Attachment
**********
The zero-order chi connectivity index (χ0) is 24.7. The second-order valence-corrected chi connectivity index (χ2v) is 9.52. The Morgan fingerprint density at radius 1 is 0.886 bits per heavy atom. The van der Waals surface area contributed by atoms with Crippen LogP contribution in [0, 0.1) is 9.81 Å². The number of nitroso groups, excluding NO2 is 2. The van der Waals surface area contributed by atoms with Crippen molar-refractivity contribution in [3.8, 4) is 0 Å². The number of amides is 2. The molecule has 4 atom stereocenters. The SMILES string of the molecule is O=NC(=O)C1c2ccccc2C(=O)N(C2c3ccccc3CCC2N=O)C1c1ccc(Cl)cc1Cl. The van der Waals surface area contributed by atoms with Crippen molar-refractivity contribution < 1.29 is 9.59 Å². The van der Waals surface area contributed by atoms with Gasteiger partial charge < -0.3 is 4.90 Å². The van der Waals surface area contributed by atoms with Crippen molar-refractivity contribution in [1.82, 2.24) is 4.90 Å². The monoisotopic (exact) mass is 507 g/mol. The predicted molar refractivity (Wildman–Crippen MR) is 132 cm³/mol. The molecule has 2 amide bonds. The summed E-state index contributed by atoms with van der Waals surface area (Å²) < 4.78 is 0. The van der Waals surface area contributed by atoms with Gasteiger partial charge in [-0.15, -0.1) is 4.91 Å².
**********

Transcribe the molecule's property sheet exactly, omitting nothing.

The zero-order chi connectivity index (χ0) is 24.7. The second-order valence-corrected chi connectivity index (χ2v) is 9.52. The Morgan fingerprint density at radius 1 is 0.886 bits per heavy atom. The van der Waals surface area contributed by atoms with Crippen LogP contribution in [0, 0.1) is 9.81 Å². The number of nitroso groups, excluding NO2 is 2. The van der Waals surface area contributed by atoms with Crippen molar-refractivity contribution in [3.8, 4) is 0 Å². The number of amides is 2. The molecule has 4 atom stereocenters. The SMILES string of the molecule is O=NC(=O)C1c2ccccc2C(=O)N(C2c3ccccc3CCC2N=O)C1c1ccc(Cl)cc1Cl. The van der Waals surface area contributed by atoms with Crippen molar-refractivity contribution < 1.29 is 9.59 Å². The van der Waals surface area contributed by atoms with Gasteiger partial charge < -0.3 is 4.90 Å². The van der Waals surface area contributed by atoms with Crippen molar-refractivity contribution in [1.82, 2.24) is 4.90 Å². The monoisotopic (exact) mass is 507 g/mol. The predicted molar refractivity (Wildman–Crippen MR) is 132 cm³/mol. The molecule has 2 amide bonds. The summed E-state index contributed by atoms with van der Waals surface area (Å²) < 4.78 is 0. The van der Waals surface area contributed by atoms with Gasteiger partial charge in [-0.15, -0.1) is 4.91 Å².